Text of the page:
action jackson

Toni and Colin came back from two solid months at HITS Thermal reinvigorated and with higher standards than ever. Christi and I have been riding with both of them quite a lot, and more is expected of us: faster, softer transitions, tighter turns, straighter and more precise approaches.

Luckily I spent the winter and spring riding Jackson (my Bella has gone back to her owners, I don’t want to talk about that) and we’ve built and built and built on the connection we made in the fall. Today was our third lesson with Colin in just over a week. He had us riding trot poles then doing inside turns at the canter into verticals. I would look at the impossibly twisty track and tell myself firmly, “We can do that,” and then we did.

My lug-eared, coffin-headed old Thoroughbred Jackson has taught me more than any other horse I have ever ridden. There is a place on his back where I feel strong and safe and secure. I sit there like a little fat Buddha and I can use my hands and legs independently. In one memorable flat lesson, Jackson taught me to weight my outside stirrup on a small circle. In another, just after I got back from London, I visualized myself as a haggis, sinking into the saddle. To get that tight inside turn, I just weighted the outside stirrup and sat like a haggis. We nailed it.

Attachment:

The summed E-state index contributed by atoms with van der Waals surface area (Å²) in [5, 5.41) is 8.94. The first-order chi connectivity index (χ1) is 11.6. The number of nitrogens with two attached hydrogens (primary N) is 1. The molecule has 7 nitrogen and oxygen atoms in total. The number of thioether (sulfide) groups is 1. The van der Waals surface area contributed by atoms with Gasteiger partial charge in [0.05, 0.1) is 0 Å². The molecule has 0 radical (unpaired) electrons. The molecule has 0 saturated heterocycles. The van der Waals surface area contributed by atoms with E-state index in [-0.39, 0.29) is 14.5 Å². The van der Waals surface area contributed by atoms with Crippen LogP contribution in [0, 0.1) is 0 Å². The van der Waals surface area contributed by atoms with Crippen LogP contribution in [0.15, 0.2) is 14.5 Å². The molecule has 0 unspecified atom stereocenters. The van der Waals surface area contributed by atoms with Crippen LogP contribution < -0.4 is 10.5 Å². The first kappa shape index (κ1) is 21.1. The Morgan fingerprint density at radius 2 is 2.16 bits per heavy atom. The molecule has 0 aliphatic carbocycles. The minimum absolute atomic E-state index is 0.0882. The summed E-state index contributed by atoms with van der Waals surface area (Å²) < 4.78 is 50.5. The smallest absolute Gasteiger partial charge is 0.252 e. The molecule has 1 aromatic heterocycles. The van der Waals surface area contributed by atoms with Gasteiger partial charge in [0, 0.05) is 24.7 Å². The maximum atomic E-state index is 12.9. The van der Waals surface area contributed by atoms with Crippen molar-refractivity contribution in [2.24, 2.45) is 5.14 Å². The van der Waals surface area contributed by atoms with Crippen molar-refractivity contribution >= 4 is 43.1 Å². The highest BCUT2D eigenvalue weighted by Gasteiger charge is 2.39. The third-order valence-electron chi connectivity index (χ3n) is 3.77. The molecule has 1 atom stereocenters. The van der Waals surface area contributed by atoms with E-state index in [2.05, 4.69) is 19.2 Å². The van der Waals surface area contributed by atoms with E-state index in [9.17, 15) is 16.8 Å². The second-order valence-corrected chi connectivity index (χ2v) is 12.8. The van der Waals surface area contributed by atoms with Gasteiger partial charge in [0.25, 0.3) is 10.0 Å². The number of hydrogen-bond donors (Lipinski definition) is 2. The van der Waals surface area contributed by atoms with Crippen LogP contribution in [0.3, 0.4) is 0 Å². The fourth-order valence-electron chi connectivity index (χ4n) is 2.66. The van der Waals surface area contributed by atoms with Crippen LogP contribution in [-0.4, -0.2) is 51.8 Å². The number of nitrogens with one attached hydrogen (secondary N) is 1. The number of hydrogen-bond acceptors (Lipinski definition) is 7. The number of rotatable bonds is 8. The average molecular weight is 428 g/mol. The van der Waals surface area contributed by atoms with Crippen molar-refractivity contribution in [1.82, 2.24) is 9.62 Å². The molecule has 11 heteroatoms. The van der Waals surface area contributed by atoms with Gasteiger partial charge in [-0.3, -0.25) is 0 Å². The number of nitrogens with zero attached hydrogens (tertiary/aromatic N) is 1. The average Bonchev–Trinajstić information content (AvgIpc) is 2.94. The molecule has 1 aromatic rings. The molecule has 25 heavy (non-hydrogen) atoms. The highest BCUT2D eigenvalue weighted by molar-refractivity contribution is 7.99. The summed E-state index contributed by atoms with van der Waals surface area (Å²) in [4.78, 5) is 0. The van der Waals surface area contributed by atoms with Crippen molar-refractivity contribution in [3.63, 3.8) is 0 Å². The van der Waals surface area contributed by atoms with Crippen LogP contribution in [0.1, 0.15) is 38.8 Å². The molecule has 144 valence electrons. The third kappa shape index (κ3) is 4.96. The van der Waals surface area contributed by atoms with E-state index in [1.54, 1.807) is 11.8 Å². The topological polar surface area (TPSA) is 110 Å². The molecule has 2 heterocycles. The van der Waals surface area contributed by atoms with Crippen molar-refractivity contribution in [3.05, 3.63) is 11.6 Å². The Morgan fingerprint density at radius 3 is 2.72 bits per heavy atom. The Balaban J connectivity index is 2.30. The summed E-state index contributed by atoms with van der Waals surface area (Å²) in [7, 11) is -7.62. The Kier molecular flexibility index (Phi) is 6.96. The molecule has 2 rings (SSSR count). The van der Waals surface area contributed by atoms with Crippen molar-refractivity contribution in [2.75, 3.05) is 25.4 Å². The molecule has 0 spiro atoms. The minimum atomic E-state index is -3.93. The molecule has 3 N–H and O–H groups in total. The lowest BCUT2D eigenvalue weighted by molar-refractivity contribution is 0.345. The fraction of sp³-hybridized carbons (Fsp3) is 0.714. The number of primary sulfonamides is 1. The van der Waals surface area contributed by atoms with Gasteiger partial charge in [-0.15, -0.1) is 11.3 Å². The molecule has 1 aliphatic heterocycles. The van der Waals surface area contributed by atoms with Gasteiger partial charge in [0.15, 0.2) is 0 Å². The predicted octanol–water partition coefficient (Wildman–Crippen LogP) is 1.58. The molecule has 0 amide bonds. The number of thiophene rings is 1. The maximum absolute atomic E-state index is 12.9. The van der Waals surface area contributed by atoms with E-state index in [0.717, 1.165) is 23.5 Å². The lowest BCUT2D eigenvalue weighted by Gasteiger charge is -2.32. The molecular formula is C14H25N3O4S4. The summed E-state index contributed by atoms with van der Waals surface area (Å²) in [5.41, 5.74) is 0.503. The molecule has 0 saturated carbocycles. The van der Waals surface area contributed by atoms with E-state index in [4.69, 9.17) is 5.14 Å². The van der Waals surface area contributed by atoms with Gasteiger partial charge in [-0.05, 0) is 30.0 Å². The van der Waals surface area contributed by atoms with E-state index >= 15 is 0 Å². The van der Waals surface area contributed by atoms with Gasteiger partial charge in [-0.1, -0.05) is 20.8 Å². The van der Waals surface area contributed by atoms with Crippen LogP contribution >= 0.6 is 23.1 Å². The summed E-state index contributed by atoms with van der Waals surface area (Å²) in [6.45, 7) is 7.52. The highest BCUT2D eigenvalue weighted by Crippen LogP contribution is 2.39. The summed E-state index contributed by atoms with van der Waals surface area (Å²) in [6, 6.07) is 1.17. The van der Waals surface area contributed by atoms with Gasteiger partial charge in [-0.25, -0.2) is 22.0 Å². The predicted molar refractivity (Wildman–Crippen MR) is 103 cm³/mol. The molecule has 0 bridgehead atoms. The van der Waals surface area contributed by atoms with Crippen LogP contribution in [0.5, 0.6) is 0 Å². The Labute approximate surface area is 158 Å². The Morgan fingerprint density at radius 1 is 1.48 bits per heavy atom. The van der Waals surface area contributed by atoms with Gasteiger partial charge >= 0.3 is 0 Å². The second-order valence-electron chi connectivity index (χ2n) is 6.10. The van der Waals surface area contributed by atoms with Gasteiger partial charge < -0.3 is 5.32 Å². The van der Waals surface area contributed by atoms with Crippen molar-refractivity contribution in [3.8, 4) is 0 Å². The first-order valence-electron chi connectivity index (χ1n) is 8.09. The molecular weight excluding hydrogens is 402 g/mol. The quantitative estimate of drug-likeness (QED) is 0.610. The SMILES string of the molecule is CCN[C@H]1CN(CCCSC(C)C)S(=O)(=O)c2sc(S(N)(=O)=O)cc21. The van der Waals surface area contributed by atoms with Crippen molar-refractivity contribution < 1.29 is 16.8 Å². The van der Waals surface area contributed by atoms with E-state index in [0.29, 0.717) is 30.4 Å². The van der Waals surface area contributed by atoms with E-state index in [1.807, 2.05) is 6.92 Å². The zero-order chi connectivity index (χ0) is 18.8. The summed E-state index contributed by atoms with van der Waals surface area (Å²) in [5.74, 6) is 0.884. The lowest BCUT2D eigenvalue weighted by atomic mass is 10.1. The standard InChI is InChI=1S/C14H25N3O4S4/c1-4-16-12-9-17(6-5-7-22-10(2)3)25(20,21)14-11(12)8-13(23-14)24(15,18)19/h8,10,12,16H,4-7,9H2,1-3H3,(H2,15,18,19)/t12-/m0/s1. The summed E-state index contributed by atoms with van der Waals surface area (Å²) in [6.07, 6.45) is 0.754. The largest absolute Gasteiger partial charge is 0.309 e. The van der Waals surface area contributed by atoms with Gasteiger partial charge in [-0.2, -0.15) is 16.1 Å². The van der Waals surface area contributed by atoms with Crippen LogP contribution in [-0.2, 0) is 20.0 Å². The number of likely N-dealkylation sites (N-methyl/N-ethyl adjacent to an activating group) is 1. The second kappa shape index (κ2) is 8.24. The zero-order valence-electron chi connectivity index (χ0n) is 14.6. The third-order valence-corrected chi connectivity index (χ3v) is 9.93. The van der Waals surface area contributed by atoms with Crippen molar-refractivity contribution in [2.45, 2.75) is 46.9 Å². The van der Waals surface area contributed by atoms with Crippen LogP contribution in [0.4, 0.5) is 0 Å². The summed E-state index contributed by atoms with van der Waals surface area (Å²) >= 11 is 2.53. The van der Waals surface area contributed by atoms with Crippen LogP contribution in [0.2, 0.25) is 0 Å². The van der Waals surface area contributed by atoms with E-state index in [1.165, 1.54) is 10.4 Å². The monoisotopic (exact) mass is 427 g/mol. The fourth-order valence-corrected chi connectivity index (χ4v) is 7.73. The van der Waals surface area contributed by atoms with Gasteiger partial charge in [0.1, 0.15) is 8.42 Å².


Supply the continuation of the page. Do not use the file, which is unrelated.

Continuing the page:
He is both fussy and lazy. If you mess with his face he gets pissy and sucks back behind your leg. If you use your leg more than he thinks is fair, he does huge clumsy stupid bucks. Between the two extremes is a place where you can move him forward off a quiet leg into a soft, living contact, a conversation between his mouth and your hand, and if you can stretch up from there and wait, wait, wait, he can jump anything.

Today we jumped nearly everything like that, forward and uphill off a positive leg into a positive contact. The one exception, of course, was the fence where we missed our distance, he ran out and I toppled off his shoulder. I wasn’t hurt, except in the dignity area, and I got back on and regained our mojo. But I had arena sand down my pants.

Who cares? The April sun hot on my back, the white sand and green leaves of our Grand Prix arena, Jackson listening and hunting the next fence, confident and bright. Colin was unfussed by the fall and called it a momentary lapse of concentration, which is exactly what it was. Everything else, he said, was awesome. I like it when he praises my riding, but I like it even better when he says: “That horse is so much happier and healthier since he’s been in your program. He’s enjoying his work.” I tried to think of a compliment that would mean more to me, but I can’t.

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